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Popular Science Monthly/Volume 5/May 1874/Notes

NOTES.

About 800 miles west of Omaha, says the Scientific American, the line of the Union Pacific Railroad crosses Green River, and the approach to the river is for a considerable distance through a cutting of from twenty to forty feet in depth, made in rock. During the construction of the road, some workmen piled together a few pieces of this rock for a fireplace, and soon observed that the stone itself ignited. It has been shown by analysis that the rock, which is a shale. yields by distillation some thirty-five gallons of oil per ton. The oil so obtained is of excellent quality, and comes over in two or three grades, one suitable for burning and the others for lubrication. The deposits of this rock are supposed to cover an area 150 miles long and 50 broad. They overlie the immense coal-beds of that region, and consist of sandstone impregnated with oil.

Thompson's article "On Cremation" has been twice translated into German, and published once at Cologne and once at Grätz, an Austrian city. The Grätz edition had an introduction by Dr. Kopl, at one time physician to the King of the Belgians. The Communal Council of Vienna has by a large majority adopted a proposal to establish in one of the public cemeteries the necessary apparatus for burning bodies, the use of which will be optional and open to all. The Council of Grätz has passed a resolution to the same effect.

Mr. J. L. A. Warren, author of a valuable treatise on "Silk Culture," is now in Europe, with the intention of visiting the different departments of silk culture and manufacture in France and Italy, and of collecting information for use in his new work on "Silk Culture in Europe and America," which is now in course of preparation.

The Cowles process for the preservation of clothing from moth and mildew, of which much has lately been said in Congress and in the press, is stated by the Scientific American to be based on the preservative action of sulphate of copper on vegetable fibres. By the addition of alum, the preserving qualities of the sulphate are, it is claimed, greatly enhanced; and, when gelatine is also combined, the fibres are said to be not only proof against decay, but also impervious to water. The ingredients are proportioned as follows: Alum, 2 lbs. dissolved in 60 lbs. water; blue-vitriol, 2 lbs. dissolved in 8 lbs. water, to which is added gelatine 1 lb. in 30 lbs. water. A still further improvement is said to made by the addition of acetate of lead, 12 lb. dissolved in 30 lbs. water. The solutions are all hot and separately mixed, with the exception of the vitriol, which is added cold.

Prof. H. Alleyne Nicholson, Professor of Natural History and Botany in University College, Toronto, has been appointed to the professorship of Zoology in the Royal College of Science, Dublin. Dr. Nicholson is the author of several well-known works on zoology, the most recent being a "Manual on Paleontology," for the use of students.

For the year closing January 1, 1874, the precious metals expressed by Wells, Fargo & Co., produced in North America, made the immense aggregate of $72,258,693. This is in excess of the production of 1872 to the amount of $10,000,000. Nevada alone transmits $35,254,507.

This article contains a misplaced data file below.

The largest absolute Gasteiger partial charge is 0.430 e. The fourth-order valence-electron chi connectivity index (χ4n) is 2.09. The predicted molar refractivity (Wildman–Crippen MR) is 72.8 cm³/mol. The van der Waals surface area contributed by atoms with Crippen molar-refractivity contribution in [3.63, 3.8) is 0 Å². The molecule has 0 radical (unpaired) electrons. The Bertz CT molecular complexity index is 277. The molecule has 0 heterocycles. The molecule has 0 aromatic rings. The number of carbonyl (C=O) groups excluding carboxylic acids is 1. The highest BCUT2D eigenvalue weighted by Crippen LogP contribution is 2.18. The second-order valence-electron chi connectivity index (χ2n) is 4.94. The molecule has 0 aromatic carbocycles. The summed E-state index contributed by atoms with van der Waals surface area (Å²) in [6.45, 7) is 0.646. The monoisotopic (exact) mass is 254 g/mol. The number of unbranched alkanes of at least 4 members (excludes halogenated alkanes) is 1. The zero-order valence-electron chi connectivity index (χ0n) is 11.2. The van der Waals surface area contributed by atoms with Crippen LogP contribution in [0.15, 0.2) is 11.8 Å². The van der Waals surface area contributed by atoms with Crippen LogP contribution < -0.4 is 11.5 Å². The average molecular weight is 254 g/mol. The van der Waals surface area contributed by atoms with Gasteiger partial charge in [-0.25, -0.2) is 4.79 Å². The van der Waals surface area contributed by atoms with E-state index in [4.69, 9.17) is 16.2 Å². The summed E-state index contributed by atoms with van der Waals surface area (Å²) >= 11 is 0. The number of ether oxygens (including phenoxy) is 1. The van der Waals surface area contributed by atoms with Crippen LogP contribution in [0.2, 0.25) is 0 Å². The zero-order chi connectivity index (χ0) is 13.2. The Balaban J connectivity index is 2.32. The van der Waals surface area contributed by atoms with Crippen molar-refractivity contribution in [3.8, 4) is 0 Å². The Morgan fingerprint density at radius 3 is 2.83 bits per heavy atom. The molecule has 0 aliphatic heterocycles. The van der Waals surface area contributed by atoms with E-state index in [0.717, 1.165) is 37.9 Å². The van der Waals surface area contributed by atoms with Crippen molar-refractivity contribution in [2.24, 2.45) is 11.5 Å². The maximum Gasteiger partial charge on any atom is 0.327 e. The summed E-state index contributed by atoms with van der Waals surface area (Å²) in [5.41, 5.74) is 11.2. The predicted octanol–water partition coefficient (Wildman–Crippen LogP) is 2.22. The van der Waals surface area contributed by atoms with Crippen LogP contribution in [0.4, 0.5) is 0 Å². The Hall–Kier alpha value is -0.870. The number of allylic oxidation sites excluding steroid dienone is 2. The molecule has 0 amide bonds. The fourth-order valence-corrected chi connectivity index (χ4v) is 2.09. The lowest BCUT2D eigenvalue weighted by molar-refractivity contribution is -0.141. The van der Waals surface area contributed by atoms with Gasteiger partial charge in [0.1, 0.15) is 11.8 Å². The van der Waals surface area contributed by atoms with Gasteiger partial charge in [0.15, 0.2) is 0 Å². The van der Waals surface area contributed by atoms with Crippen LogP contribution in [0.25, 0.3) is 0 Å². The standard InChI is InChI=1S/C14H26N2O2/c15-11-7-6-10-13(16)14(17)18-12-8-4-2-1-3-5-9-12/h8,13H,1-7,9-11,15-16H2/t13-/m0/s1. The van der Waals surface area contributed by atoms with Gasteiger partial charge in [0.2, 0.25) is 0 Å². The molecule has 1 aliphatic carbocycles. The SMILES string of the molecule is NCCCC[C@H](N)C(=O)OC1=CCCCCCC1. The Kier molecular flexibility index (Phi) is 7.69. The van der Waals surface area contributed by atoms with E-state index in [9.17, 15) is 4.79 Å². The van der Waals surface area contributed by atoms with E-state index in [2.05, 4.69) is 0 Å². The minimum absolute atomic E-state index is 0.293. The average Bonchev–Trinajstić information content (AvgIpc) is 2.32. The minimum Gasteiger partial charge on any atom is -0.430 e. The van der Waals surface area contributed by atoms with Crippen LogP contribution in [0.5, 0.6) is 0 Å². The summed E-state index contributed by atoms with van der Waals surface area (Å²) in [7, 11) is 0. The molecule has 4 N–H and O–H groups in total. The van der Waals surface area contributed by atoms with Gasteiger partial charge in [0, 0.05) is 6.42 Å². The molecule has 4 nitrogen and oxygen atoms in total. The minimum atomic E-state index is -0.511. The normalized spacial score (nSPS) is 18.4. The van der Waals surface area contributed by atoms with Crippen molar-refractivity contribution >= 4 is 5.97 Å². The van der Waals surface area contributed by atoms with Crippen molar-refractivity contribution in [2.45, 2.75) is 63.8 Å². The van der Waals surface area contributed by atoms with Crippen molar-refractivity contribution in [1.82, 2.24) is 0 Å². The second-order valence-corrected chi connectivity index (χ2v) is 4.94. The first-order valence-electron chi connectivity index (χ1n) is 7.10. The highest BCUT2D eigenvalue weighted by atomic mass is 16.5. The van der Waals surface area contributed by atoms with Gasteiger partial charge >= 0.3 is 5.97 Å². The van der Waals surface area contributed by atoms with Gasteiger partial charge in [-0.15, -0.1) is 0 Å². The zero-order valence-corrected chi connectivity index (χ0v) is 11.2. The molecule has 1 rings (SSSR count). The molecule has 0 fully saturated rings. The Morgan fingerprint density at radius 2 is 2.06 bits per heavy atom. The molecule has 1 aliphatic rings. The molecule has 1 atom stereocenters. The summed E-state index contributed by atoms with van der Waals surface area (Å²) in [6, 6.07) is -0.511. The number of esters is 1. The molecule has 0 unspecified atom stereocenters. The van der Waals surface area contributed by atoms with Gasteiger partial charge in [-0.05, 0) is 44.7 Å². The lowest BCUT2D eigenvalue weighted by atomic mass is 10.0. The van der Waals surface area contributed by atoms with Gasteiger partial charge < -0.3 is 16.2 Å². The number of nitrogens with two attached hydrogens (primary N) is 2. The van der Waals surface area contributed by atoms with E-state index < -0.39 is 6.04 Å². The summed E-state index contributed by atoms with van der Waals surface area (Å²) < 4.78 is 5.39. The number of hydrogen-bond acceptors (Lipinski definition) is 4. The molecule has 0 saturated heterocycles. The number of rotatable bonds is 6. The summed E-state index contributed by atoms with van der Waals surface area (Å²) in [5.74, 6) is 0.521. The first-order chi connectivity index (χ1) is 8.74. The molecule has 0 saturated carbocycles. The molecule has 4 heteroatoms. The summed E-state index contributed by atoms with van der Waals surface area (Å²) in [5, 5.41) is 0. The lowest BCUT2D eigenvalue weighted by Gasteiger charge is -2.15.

Prof. Gray mentions, in the American Journal of Science and Art, the discovery by Mr. E. J. Hill, on an island in the Kankakee River, in the northeastern part of Illinois, of the Sphæralcea acerifolia. This mallow was supposed to exist only in the Rocky-Mountain region and Oregon. Dr. Gray says of this plant, it "is one which probably came so long ago as when Lake Michigan discharged into the Mississippi, the lower part of the Kankakee River being in the direct course of the discharge. The present plants may more probably be regarded, not as chance stragglers, but as lingering remnants indicating an ancient habitat."

Prof. C. V. Riley, Missouri State Entomologist, has received the high compliment of a gold medal from the Minister of Agriculture and Commerce of France, in recognition of his discoveries in economic entomology, and in particular for services rendered to French grape-culture. It will be remembered that Prof. Riley discovered the American origin of the grape-vine louse, or Phylloxera vastatrix, an insect which threatens the utter destruction of the great vineyards of France. The medal is about an inch and a half in diameter, and bears on its face the figure of "Liberty" in bass-relief, with the words "French Republic." On the reverse is, "To Mr. Riley, of St. Louis, Mo., for services rendered to French viticulture, 1873," encircled by "Ministry of Agriculture and Commerce."

We note with pleasure the organization of the School and College Association of Natural History, of the State of Illinois. The objects of the Association are: first, to collect, study, and exchange specimens in natural history, and to contribute to a natural history survey of the State; second, to form a State museum; third, to obtain for the schools, with which its members are connected, suitable cabinets of specimens for study and reference; fourth, to encourage and assist the rational study of Nature by the pupils of our schools. An election of officers, on December 31, 1873, resulted in the choice of Dr. Richard Edwards, Normal School, Normal, III., for president; S. A. Forbes, curator; and Aaron Gove, secretary. The State Museum at Normal was designated as the centre of exchange and distribution.

A rich discovery of emery is reported to have been lately made in the northern portion of Pettis County, Missouri.